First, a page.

Well, who knew? The Republicans, who for the last year have been exhibiting all the emotional symptoms we normally associate with serious midlife crises (confusion, resentment, Tourette’s-like outbursts at inappropriate times), suddenly seem relevant again. In the only two gubernatorial races of the year in two relatively blue states, New Jersey and Virginia, the GOP candidate is polling either equal to or far ahead of his Democratic opponent. (That the race in New Jersey has narrowed to a dead heat says more about the political missteps of the Republican candidate, Chris Christie, than about any lack of conservative support in the state.)
One reason for this surprising success is that, unlike their friends in Washington, D.C., state Republicans seem to have weaned themselves off self-destruct mode. That is to say, both state GOP candidates have politely refused Sarah Palin’s offers to campaign for them. I’d like to think that they took this stance on principle, but more likely, pure pragmatism won the day. After all is said and done, Sarah Palin and Rush Limbaugh are good for folks who want to let off some steam at the end of a long day but not for politicians who want to run successful campaigns. They’re both simply too extremist for moderate America, which, thankfully, is the group that decides elections. Palin herself seems to be headed quietly and inexorably for a slot on Fox News, which will rid the party of a distraction and give Palin a job for which she’s temperamentally well suited. (I guess the diplomatic phraseology is that she’s a “rapid response” politician, but “small-bore” is the more honest description.)For all the tact shown when it comes to ignoring the crazies, though, it’s what the GOP candidates are saying that is winning the day. And what they’re saying is, oddly enough, nothing new. Lower taxes, smaller but more effective government, lower spending; these belong to the traditional province of Republicans. Amazingly, less than a year after a repudiated George W. Bush returned to Texas, these principles seem to be resonating with voters once again. More interestingly, this surprising shift has less to do with voters’ perceptions of Republicans than with their views of Democrats. The Economist, The New York Times, and other major newspapers recently visited New Jersey and Virginia to interview undecided voters leaning Republican, and the message seems universally the same: Taxes are too high, and the government is trying to take over everything.
Is this characterization fair? Not really. Yes, President Obama wants to centralize more control in the government, but so do most Democrats, and this is not an unreasonable perspective given capitalism’s recent returns. Yes, the party wants to fix health care through government legislation, but then health care needs fixing, and badly. The real problem here is less the Democrats’ objectives than their current record of accomplishments. Americans are actually not inherently against bigger government, though they don’t much care for high taxes. What they most strongly dislike is ineffectiveness, an aura that once again seems to be surrounding the Left.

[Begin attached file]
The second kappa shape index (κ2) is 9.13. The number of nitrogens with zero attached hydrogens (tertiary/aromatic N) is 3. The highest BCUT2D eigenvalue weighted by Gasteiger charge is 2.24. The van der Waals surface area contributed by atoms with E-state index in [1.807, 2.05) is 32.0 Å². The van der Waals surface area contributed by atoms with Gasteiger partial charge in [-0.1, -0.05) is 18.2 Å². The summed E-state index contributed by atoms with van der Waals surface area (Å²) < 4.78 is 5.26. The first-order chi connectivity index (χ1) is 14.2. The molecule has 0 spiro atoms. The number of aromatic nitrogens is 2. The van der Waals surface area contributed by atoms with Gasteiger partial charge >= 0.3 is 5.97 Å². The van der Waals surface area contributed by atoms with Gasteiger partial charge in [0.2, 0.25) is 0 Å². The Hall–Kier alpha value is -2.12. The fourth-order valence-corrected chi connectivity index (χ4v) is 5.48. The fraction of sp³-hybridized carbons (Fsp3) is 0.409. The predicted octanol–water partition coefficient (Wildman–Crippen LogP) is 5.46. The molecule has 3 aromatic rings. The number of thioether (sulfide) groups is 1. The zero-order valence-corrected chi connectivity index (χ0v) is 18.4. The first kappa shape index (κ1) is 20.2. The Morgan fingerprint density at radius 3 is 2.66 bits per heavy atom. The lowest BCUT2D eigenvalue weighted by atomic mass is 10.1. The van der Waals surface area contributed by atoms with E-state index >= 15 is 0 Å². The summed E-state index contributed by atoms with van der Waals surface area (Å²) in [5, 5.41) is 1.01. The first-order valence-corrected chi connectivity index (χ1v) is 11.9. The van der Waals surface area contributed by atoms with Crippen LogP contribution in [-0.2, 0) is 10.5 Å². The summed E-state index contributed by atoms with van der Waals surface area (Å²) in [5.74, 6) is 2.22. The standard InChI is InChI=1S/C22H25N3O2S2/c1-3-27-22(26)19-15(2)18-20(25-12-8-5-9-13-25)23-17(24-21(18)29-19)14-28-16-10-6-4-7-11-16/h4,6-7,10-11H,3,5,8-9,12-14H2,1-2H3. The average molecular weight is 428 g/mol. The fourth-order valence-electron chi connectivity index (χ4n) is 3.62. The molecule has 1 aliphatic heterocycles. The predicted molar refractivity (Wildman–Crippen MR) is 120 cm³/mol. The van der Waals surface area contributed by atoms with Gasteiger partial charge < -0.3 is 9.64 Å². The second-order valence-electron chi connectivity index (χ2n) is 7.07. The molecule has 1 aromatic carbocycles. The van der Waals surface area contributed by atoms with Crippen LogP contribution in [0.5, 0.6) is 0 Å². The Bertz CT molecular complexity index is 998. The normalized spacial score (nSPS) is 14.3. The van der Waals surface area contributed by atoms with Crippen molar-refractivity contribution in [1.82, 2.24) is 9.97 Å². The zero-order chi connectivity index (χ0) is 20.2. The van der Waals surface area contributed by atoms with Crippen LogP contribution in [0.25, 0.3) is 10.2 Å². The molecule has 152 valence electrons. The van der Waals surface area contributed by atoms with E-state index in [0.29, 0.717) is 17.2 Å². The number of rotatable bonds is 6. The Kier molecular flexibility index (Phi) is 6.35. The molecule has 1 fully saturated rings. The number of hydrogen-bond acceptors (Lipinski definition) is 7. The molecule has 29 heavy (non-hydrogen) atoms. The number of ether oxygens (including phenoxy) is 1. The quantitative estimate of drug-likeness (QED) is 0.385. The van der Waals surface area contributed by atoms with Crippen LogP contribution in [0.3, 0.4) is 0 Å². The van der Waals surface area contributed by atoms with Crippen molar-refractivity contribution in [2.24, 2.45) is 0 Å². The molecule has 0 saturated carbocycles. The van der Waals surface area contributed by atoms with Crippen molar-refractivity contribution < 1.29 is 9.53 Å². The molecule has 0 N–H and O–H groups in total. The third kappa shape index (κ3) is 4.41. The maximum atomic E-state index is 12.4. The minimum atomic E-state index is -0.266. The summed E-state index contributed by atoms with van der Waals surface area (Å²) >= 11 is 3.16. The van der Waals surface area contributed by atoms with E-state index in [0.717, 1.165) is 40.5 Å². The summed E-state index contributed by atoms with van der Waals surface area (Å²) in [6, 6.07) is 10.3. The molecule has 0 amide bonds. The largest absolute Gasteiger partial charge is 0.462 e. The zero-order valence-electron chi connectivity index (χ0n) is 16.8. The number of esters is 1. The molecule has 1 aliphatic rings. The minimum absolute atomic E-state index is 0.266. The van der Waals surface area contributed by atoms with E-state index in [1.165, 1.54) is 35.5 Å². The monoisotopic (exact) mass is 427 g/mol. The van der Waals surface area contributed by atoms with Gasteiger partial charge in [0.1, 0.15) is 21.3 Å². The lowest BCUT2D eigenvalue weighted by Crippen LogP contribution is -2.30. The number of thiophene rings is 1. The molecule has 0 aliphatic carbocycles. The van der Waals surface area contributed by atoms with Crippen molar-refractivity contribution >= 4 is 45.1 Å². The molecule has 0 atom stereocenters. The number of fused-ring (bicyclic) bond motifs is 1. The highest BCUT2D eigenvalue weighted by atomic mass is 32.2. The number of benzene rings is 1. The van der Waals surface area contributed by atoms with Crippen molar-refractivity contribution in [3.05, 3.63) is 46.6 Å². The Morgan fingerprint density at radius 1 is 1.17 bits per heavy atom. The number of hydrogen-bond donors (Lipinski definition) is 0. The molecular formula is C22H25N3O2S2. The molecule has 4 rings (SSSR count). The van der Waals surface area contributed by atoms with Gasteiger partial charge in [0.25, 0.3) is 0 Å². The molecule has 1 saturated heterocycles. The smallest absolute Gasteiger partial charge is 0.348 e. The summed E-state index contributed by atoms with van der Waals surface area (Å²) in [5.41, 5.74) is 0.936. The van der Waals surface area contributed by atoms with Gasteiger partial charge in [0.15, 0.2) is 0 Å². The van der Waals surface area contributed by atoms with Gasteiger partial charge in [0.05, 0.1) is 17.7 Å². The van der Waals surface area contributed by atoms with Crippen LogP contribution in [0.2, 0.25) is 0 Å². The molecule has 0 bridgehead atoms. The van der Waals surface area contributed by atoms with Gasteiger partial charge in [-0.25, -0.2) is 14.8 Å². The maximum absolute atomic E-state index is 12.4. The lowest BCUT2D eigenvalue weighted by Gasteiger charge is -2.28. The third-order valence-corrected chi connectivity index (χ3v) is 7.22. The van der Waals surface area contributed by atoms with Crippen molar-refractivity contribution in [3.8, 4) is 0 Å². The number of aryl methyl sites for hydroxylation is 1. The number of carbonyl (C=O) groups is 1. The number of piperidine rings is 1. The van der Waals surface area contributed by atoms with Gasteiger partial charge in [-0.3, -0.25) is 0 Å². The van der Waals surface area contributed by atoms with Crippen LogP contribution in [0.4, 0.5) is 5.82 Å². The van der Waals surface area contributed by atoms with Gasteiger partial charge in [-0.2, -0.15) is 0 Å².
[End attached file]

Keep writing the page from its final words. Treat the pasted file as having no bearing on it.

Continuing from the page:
How are the health care reform bills progressing? Well, they’re pared down, moving slowly through Congress and already labeled ineffective in different ways by large segments of the Left and the Right. Meanwhile, the majority of Americans are too busy worrying about their personal finances to pay much attention to politics. When they do tune in, they see that the excesses of Wall Street, which brought on the financial crisis in the first place, remain largely unaddressed. All of which makes the Democrats look like what the Republicans have always accused them of being: interested in expanding government power and promoting pipe dreams like universal health care, and uninterested in or incapable of focusing on effective, practical solutions.
Of course, this portrayal is a bit rich coming from the party of George W. Bush, whose eight years made incompetence and impracticality hallmarks of the federal government. The Obama Administration is in fact erring seriously when it comes to reforming financial institutions, but in other areas it is running into a deeper, more entrenched problem, which is the inherently anti-reformist nature of American politics. We were founded 200 years ago by men concerned with protecting property and guarding against government power, and despite the galloping pace of change between then and now, that focus remains predominant.
Yes, the government has gotten bigger, but as opposed to those in Europe, it is still incredibly decentralized. This means that while Americans do not invariably oppose increased centralization, they do not grant it carte-blanche acceptance, either. Yes, we protect workers more than we did in 1930, but we still don’t have a legitimate political party committed to representing the dispossessed, which leads to less of a focus on social justice than in countries across the Atlantic. All of this makes meaningful, non-incremental reform difficult and puts American progressives in a tough spot. If they don’t try for reforms, then the status quo remains unchanged. But when they do try, changes happen slowly, people get impatient, and the Left looks ineffective.
Whether or not this tendency is good for the country depends on your outlook. But it’s true that, for better or worse, American progressives tread an uncertain path. When they try to change the system their biggest yield is often public frustration, which is part of the reason that the Republican Party has regained support so suddenly and so soon.